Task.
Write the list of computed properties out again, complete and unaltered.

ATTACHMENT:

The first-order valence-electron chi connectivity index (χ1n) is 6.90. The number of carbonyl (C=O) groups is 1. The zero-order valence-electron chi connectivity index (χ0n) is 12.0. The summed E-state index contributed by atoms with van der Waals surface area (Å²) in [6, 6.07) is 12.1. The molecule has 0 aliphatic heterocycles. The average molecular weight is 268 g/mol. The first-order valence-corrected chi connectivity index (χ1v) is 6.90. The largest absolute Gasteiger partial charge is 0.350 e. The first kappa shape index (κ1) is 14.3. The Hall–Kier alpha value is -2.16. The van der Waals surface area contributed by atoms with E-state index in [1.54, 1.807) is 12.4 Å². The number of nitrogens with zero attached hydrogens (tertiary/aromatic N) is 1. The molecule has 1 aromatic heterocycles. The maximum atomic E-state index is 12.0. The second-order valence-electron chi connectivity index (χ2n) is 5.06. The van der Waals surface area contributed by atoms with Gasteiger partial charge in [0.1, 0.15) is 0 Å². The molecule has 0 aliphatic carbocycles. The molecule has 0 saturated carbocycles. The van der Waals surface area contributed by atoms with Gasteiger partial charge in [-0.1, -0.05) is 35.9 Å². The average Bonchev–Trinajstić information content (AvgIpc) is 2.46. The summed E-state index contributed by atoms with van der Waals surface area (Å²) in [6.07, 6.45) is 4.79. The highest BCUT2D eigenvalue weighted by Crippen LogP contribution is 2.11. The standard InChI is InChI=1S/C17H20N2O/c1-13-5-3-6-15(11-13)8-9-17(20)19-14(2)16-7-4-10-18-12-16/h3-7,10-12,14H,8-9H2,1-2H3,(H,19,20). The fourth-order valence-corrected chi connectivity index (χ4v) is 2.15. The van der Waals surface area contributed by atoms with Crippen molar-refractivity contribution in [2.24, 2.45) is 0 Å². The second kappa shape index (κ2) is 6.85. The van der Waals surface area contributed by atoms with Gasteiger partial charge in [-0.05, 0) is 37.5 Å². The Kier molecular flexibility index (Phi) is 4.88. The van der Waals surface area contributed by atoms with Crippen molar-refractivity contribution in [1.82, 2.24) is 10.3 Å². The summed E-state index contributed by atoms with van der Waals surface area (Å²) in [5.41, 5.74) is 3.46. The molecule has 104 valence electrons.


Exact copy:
The first-order valence-electron chi connectivity index (χ1n) is 6.90. The number of carbonyl (C=O) groups is 1. The zero-order valence-electron chi connectivity index (χ0n) is 12.0. The summed E-state index contributed by atoms with van der Waals surface area (Å²) in [6, 6.07) is 12.1. The molecule has 0 aliphatic heterocycles. The average molecular weight is 268 g/mol. The first-order valence-corrected chi connectivity index (χ1v) is 6.90. The largest absolute Gasteiger partial charge is 0.350 e. The first kappa shape index (κ1) is 14.3. The Hall–Kier alpha value is -2.16. The van der Waals surface area contributed by atoms with E-state index in [1.54, 1.807) is 12.4 Å². The number of nitrogens with zero attached hydrogens (tertiary/aromatic N) is 1. The molecule has 1 aromatic heterocycles. The maximum atomic E-state index is 12.0. The second-order valence-electron chi connectivity index (χ2n) is 5.06. The van der Waals surface area contributed by atoms with Gasteiger partial charge in [0.1, 0.15) is 0 Å². The molecule has 0 aliphatic carbocycles. The molecule has 0 saturated carbocycles. The van der Waals surface area contributed by atoms with Gasteiger partial charge in [-0.1, -0.05) is 35.9 Å². The average Bonchev–Trinajstić information content (AvgIpc) is 2.46. The summed E-state index contributed by atoms with van der Waals surface area (Å²) in [6.07, 6.45) is 4.79. The highest BCUT2D eigenvalue weighted by Crippen LogP contribution is 2.11. The standard InChI is InChI=1S/C17H20N2O/c1-13-5-3-6-15(11-13)8-9-17(20)19-14(2)16-7-4-10-18-12-16/h3-7,10-12,14H,8-9H2,1-2H3,(H,19,20). The fourth-order valence-corrected chi connectivity index (χ4v) is 2.15. The van der Waals surface area contributed by atoms with Crippen molar-refractivity contribution in [2.24, 2.45) is 0 Å². The second kappa shape index (κ2) is 6.85. The van der Waals surface area contributed by atoms with Gasteiger partial charge in [-0.05, 0) is 37.5 Å². The Kier molecular flexibility index (Phi) is 4.88. The van der Waals surface area contributed by atoms with Crippen molar-refractivity contribution in [1.82, 2.24) is 10.3 Å². The summed E-state index contributed by atoms with van der Waals surface area (Å²) in [5.41, 5.74) is 3.46. The molecule has 104 valence electrons.